Boys Town


Biography / Drama

Rotten Tomatoes Critics - Certified Fresh 90%
Rotten Tomatoes Audience - Upright 81%
IMDb Rating 7.3 10 5472

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Uploaded By: FREEMAN
September 28, 2021 at 01:56 AM



Everett Brown as Darky
John Hamilton as Warden
Phillip Terry as Newspaper Reporter
Henry Hull as Dave Morris
852.38 MB
English 2.0
23.976 fps
1 hr 32 min
P/S counting...

Movie Reviews

Reviewed by bkoganbing 9 / 10

Giving the kids a break

Boys Town is not the actual story of the founding of the famous orphanage in Nebraska for homeless male youth. True some of the problems that Father Edward J. Flanagan had in making his dream come true are dealt with here. But about a third of the way through the story line changes and it deals with the problems of one of the youths Boys Town takes in.

The youth is Mickey Rooney and Father Flanagan is played by Spencer Tracy. They are some contrast in acting styles. It's a tribute to Director Norman Taurog in that he was able to reign in Rooney, who's performance some times goes a little over the top.

Tracy however beautifully underplays against Rooney. San Francisco two years before was a milestone film for Tracy. Previous to San Francisco, Tracy had played mostly roughewn types on either side of the law. No pun intended, but as the priest there, Spencer Tracy became the wise paternal figure so beloved in so many films.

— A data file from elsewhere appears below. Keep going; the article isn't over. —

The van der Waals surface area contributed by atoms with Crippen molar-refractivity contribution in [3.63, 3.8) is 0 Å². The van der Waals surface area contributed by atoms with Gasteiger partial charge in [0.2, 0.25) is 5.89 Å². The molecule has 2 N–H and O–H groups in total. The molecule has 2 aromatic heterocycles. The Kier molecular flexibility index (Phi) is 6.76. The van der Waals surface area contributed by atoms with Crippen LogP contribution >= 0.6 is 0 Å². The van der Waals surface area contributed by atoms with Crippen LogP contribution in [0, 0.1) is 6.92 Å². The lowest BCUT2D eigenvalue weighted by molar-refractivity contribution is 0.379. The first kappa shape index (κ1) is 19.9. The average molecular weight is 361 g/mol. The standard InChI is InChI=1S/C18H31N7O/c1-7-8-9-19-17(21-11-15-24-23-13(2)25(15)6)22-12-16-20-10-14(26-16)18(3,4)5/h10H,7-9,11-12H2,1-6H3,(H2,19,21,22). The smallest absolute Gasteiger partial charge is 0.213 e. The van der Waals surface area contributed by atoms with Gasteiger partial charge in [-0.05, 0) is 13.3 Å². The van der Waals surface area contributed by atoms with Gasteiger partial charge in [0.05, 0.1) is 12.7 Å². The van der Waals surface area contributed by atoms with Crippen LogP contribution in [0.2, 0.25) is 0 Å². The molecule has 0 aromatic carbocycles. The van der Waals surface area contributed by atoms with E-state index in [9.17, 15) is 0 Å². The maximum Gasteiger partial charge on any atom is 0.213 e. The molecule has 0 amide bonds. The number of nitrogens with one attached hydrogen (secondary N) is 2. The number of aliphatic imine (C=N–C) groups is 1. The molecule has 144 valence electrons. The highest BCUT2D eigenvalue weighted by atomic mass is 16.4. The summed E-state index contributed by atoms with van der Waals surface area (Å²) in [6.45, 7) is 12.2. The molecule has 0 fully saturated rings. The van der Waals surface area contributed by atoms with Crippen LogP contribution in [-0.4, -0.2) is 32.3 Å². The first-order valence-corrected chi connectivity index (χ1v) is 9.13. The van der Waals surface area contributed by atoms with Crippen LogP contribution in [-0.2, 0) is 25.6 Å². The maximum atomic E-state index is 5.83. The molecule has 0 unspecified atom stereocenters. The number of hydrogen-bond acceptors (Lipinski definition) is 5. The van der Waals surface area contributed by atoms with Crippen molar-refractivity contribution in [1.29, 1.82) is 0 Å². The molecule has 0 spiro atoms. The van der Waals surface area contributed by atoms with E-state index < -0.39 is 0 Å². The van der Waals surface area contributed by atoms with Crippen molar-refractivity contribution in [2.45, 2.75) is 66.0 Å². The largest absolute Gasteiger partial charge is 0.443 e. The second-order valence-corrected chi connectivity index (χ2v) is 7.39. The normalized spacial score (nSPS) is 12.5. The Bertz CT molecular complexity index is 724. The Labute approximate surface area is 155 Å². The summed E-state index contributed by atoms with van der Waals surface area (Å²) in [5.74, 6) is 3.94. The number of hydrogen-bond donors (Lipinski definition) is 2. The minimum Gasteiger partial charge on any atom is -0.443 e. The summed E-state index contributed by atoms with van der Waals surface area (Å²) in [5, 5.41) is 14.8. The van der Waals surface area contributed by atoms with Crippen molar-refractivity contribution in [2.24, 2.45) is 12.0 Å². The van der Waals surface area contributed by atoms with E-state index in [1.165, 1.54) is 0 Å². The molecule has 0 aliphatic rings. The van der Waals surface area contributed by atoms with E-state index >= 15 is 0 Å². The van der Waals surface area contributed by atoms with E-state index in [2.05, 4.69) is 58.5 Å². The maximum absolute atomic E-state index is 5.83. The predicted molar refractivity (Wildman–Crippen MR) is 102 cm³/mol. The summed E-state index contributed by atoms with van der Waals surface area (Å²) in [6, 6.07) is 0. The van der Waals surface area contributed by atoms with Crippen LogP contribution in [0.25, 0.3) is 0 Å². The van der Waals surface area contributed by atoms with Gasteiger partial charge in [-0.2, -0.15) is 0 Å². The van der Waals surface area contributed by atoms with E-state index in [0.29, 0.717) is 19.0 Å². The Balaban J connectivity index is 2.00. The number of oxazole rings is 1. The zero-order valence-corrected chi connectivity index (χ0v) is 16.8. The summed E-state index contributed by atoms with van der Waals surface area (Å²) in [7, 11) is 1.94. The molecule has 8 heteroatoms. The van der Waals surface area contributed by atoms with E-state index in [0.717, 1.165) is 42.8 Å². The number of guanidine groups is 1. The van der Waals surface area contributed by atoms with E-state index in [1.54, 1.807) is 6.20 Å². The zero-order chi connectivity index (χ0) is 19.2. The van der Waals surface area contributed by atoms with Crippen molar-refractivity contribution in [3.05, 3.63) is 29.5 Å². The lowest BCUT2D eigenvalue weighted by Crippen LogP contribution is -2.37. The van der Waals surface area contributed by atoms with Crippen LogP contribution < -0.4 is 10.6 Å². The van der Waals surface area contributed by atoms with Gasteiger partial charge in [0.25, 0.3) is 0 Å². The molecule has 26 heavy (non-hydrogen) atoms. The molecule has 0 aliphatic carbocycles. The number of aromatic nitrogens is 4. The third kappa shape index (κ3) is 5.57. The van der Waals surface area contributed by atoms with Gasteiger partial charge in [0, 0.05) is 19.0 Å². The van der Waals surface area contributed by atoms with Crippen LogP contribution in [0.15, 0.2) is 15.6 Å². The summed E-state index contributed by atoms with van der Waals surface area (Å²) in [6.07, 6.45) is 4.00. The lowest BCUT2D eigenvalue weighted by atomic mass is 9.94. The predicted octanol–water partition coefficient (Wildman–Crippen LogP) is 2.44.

There's a lot of Father Tim Mullin continued on in Tracy's Father Flanagan. No new ground was broken, but the ground was carefully cultivated by Tracy in Boys Town, earning him a second Oscar in a row. That Oscar resides at Girls and Boys Town today, the place did go co-ed in the Seventies.

Tracy was under a lot of pressure in this part because Father Flanagan was still alive. Rumor hath it that he enjoyed Tracy's portrayal very much.

Well if my life story was ever important enough to bring to the screen, I couldn't ask for anyone better than Spencer Tracy to play me.

Reviewed by Ron Oliver 10 / 10

Tribute To A Remarkable Man & Place

Father Flanagan courageously fights against all odds to see his dream of BOYS TOWN become a reality.

Pulsing with real life, here is a family film which not only entertains but informs - bringing back to our attention one of the most vibrant personalities of the 20th Century, Father Edward Flanagan. Excellent production values - with outdoor filming that actually appears to have taken place on location at the authentic Boys Town - help tremendously with the viewer's enjoyment.

Earning his second Oscar in two years, Spencer Tracy is magnificent as the good Father. He gives us a hero of patience & grace, one who values prayer & faith, but one who is also quite ready to land a few powerful punches for a good cause. Tracy's own private life was anything but tranquil, which only makes his performance here all the more impressive.